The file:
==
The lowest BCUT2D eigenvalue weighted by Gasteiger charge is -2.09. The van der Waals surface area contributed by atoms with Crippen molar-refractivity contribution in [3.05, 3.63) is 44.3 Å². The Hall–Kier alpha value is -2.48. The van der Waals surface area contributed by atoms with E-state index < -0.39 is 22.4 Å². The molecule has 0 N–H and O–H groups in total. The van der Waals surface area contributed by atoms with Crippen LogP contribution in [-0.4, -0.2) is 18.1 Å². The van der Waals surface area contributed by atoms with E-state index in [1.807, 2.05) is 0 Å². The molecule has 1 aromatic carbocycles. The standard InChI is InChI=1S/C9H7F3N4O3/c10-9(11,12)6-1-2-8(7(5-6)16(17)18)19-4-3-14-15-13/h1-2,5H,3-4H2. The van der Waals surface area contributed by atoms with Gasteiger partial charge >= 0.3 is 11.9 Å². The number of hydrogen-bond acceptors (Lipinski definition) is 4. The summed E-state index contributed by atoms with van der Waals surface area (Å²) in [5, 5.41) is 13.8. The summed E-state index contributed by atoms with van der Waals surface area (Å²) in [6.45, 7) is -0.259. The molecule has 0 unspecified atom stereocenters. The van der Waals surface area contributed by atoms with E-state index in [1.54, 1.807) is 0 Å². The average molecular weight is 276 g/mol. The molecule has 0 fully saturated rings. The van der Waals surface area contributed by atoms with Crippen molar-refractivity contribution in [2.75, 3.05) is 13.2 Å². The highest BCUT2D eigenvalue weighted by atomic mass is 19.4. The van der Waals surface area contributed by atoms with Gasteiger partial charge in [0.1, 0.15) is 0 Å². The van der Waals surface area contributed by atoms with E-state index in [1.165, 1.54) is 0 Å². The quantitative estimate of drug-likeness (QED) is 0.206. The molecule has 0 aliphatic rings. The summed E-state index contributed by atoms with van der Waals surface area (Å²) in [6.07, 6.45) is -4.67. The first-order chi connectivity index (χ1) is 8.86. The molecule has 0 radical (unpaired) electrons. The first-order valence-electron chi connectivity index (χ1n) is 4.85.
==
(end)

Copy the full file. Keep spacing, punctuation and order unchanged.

The lowest BCUT2D eigenvalue weighted by Gasteiger charge is -2.09. The van der Waals surface area contributed by atoms with Crippen molar-refractivity contribution in [3.05, 3.63) is 44.3 Å². The Hall–Kier alpha value is -2.48. The van der Waals surface area contributed by atoms with E-state index < -0.39 is 22.4 Å². The molecule has 0 N–H and O–H groups in total. The van der Waals surface area contributed by atoms with Crippen LogP contribution in [-0.4, -0.2) is 18.1 Å². The van der Waals surface area contributed by atoms with E-state index in [1.807, 2.05) is 0 Å². The molecule has 1 aromatic carbocycles. The standard InChI is InChI=1S/C9H7F3N4O3/c10-9(11,12)6-1-2-8(7(5-6)16(17)18)19-4-3-14-15-13/h1-2,5H,3-4H2. The van der Waals surface area contributed by atoms with Gasteiger partial charge >= 0.3 is 11.9 Å². The number of hydrogen-bond acceptors (Lipinski definition) is 4. The summed E-state index contributed by atoms with van der Waals surface area (Å²) in [5, 5.41) is 13.8. The summed E-state index contributed by atoms with van der Waals surface area (Å²) in [6.45, 7) is -0.259. The molecule has 0 unspecified atom stereocenters. The van der Waals surface area contributed by atoms with E-state index in [1.54, 1.807) is 0 Å². The average molecular weight is 276 g/mol. The molecule has 0 fully saturated rings. The van der Waals surface area contributed by atoms with Crippen molar-refractivity contribution in [2.75, 3.05) is 13.2 Å². The highest BCUT2D eigenvalue weighted by atomic mass is 19.4. The van der Waals surface area contributed by atoms with Gasteiger partial charge in [0.1, 0.15) is 0 Å². The van der Waals surface area contributed by atoms with E-state index in [1.165, 1.54) is 0 Å². The quantitative estimate of drug-likeness (QED) is 0.206. The molecule has 0 aliphatic rings. The summed E-state index contributed by atoms with van der Waals surface area (Å²) in [6.07, 6.45) is -4.67. The first-order chi connectivity index (χ1) is 8.86. The molecule has 0 radical (unpaired) electrons. The first-order valence-electron chi connectivity index (χ1n) is 4.85.